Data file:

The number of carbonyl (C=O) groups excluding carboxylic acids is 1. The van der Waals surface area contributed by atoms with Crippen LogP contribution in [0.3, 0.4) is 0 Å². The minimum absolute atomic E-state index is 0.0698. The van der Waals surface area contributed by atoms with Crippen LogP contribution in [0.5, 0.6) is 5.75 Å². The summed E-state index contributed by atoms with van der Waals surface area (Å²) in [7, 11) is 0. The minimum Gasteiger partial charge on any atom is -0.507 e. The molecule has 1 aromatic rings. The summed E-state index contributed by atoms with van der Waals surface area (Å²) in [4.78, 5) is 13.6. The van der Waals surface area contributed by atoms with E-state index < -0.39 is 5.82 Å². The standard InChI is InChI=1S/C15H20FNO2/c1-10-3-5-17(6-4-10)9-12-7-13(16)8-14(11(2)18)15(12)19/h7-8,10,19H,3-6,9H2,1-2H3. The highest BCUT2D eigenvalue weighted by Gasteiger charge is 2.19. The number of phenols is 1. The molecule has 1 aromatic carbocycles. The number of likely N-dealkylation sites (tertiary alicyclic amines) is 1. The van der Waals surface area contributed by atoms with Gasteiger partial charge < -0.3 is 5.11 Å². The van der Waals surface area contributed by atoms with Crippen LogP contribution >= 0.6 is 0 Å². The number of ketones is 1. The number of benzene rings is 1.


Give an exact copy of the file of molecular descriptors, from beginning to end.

The number of carbonyl (C=O) groups excluding carboxylic acids is 1. The van der Waals surface area contributed by atoms with Crippen LogP contribution in [0.3, 0.4) is 0 Å². The minimum absolute atomic E-state index is 0.0698. The van der Waals surface area contributed by atoms with Crippen LogP contribution in [0.5, 0.6) is 5.75 Å². The summed E-state index contributed by atoms with van der Waals surface area (Å²) in [7, 11) is 0. The minimum Gasteiger partial charge on any atom is -0.507 e. The molecule has 1 aromatic rings. The summed E-state index contributed by atoms with van der Waals surface area (Å²) in [4.78, 5) is 13.6. The van der Waals surface area contributed by atoms with E-state index < -0.39 is 5.82 Å². The standard InChI is InChI=1S/C15H20FNO2/c1-10-3-5-17(6-4-10)9-12-7-13(16)8-14(11(2)18)15(12)19/h7-8,10,19H,3-6,9H2,1-2H3. The highest BCUT2D eigenvalue weighted by Gasteiger charge is 2.19. The number of phenols is 1. The molecule has 1 aromatic carbocycles. The number of likely N-dealkylation sites (tertiary alicyclic amines) is 1. The van der Waals surface area contributed by atoms with Gasteiger partial charge < -0.3 is 5.11 Å². The van der Waals surface area contributed by atoms with Crippen LogP contribution >= 0.6 is 0 Å². The number of ketones is 1. The number of benzene rings is 1.